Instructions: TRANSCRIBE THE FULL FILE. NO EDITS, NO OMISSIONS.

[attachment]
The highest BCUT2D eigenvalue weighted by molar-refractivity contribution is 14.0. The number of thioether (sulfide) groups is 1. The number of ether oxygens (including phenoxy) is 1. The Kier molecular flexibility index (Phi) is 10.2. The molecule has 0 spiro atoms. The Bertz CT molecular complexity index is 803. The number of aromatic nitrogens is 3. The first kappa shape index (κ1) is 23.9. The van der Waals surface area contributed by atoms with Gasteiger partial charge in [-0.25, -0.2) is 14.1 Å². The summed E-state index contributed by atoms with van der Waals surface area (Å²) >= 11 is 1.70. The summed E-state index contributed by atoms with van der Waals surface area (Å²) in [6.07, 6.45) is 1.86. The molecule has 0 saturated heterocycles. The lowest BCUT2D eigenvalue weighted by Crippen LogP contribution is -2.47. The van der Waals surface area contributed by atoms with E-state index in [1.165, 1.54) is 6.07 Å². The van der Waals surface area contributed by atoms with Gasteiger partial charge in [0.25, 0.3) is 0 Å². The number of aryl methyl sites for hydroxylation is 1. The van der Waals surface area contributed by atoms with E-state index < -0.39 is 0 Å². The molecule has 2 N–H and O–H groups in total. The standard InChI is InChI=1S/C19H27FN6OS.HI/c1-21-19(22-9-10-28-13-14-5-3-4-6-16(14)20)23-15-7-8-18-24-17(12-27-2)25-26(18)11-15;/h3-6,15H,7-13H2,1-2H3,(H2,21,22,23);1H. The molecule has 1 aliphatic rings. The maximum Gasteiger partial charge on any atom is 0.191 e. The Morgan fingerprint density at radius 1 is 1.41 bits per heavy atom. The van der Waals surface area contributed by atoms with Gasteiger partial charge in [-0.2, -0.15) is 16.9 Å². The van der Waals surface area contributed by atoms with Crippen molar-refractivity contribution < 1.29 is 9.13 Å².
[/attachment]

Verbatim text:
The highest BCUT2D eigenvalue weighted by molar-refractivity contribution is 14.0. The number of thioether (sulfide) groups is 1. The number of ether oxygens (including phenoxy) is 1. The Kier molecular flexibility index (Phi) is 10.2. The molecule has 0 spiro atoms. The Bertz CT molecular complexity index is 803. The number of aromatic nitrogens is 3. The first kappa shape index (κ1) is 23.9. The van der Waals surface area contributed by atoms with Gasteiger partial charge in [-0.25, -0.2) is 14.1 Å². The summed E-state index contributed by atoms with van der Waals surface area (Å²) >= 11 is 1.70. The summed E-state index contributed by atoms with van der Waals surface area (Å²) in [6.07, 6.45) is 1.86. The molecule has 0 saturated heterocycles. The lowest BCUT2D eigenvalue weighted by Crippen LogP contribution is -2.47. The van der Waals surface area contributed by atoms with E-state index in [1.165, 1.54) is 6.07 Å². The van der Waals surface area contributed by atoms with Gasteiger partial charge in [0.25, 0.3) is 0 Å². The number of aryl methyl sites for hydroxylation is 1. The van der Waals surface area contributed by atoms with E-state index < -0.39 is 0 Å². The molecule has 2 N–H and O–H groups in total. The standard InChI is InChI=1S/C19H27FN6OS.HI/c1-21-19(22-9-10-28-13-14-5-3-4-6-16(14)20)23-15-7-8-18-24-17(12-27-2)25-26(18)11-15;/h3-6,15H,7-13H2,1-2H3,(H2,21,22,23);1H. The molecule has 1 aliphatic rings. The maximum Gasteiger partial charge on any atom is 0.191 e. The Morgan fingerprint density at radius 1 is 1.41 bits per heavy atom. The van der Waals surface area contributed by atoms with Gasteiger partial charge in [-0.2, -0.15) is 16.9 Å². The van der Waals surface area contributed by atoms with Crippen molar-refractivity contribution < 1.29 is 9.13 Å².